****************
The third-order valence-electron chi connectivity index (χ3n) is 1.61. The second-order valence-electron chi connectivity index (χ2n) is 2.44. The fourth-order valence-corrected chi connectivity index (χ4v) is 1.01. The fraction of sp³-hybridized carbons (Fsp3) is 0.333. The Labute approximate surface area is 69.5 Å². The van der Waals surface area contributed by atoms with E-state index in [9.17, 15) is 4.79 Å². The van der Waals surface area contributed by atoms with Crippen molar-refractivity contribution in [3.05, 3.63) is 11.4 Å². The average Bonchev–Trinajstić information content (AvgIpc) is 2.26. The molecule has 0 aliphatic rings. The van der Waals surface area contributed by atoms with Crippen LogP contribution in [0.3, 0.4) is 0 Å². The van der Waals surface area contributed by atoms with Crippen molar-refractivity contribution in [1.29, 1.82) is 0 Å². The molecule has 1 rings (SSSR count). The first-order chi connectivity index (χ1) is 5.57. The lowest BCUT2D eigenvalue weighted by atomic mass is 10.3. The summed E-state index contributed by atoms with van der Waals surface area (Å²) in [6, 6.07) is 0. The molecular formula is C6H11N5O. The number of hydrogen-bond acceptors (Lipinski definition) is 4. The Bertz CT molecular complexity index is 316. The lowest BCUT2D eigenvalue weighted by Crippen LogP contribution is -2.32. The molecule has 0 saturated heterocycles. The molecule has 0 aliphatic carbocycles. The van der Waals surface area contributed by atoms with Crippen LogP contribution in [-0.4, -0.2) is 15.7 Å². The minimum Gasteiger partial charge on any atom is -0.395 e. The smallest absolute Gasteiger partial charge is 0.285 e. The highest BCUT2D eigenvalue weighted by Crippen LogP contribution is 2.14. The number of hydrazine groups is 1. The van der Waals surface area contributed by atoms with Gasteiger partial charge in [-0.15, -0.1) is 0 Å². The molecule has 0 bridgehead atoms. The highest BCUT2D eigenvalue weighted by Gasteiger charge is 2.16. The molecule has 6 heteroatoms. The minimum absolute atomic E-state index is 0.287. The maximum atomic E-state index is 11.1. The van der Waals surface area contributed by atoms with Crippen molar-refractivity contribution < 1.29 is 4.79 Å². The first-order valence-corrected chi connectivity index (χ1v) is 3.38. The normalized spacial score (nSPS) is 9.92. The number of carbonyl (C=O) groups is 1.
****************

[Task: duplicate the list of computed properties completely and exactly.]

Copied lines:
The third-order valence-electron chi connectivity index (χ3n) is 1.61. The second-order valence-electron chi connectivity index (χ2n) is 2.44. The fourth-order valence-corrected chi connectivity index (χ4v) is 1.01. The fraction of sp³-hybridized carbons (Fsp3) is 0.333. The Labute approximate surface area is 69.5 Å². The van der Waals surface area contributed by atoms with E-state index in [9.17, 15) is 4.79 Å². The van der Waals surface area contributed by atoms with Crippen molar-refractivity contribution in [3.05, 3.63) is 11.4 Å². The average Bonchev–Trinajstić information content (AvgIpc) is 2.26. The molecule has 0 aliphatic rings. The van der Waals surface area contributed by atoms with Crippen LogP contribution in [0.3, 0.4) is 0 Å². The van der Waals surface area contributed by atoms with Crippen molar-refractivity contribution in [1.29, 1.82) is 0 Å². The molecule has 1 rings (SSSR count). The first-order chi connectivity index (χ1) is 5.57. The lowest BCUT2D eigenvalue weighted by atomic mass is 10.3. The summed E-state index contributed by atoms with van der Waals surface area (Å²) in [6, 6.07) is 0. The molecular formula is C6H11N5O. The number of hydrogen-bond acceptors (Lipinski definition) is 4. The Bertz CT molecular complexity index is 316. The lowest BCUT2D eigenvalue weighted by Crippen LogP contribution is -2.32. The molecule has 0 saturated heterocycles. The molecule has 0 aliphatic carbocycles. The van der Waals surface area contributed by atoms with Crippen LogP contribution in [-0.4, -0.2) is 15.7 Å². The minimum Gasteiger partial charge on any atom is -0.395 e. The smallest absolute Gasteiger partial charge is 0.285 e. The highest BCUT2D eigenvalue weighted by Crippen LogP contribution is 2.14. The number of hydrazine groups is 1. The van der Waals surface area contributed by atoms with Gasteiger partial charge in [-0.15, -0.1) is 0 Å². The molecule has 0 bridgehead atoms. The highest BCUT2D eigenvalue weighted by Gasteiger charge is 2.16. The molecule has 6 heteroatoms. The minimum absolute atomic E-state index is 0.287. The maximum atomic E-state index is 11.1. The van der Waals surface area contributed by atoms with Crippen molar-refractivity contribution < 1.29 is 4.79 Å². The first-order valence-corrected chi connectivity index (χ1v) is 3.38. The normalized spacial score (nSPS) is 9.92. The number of carbonyl (C=O) groups is 1.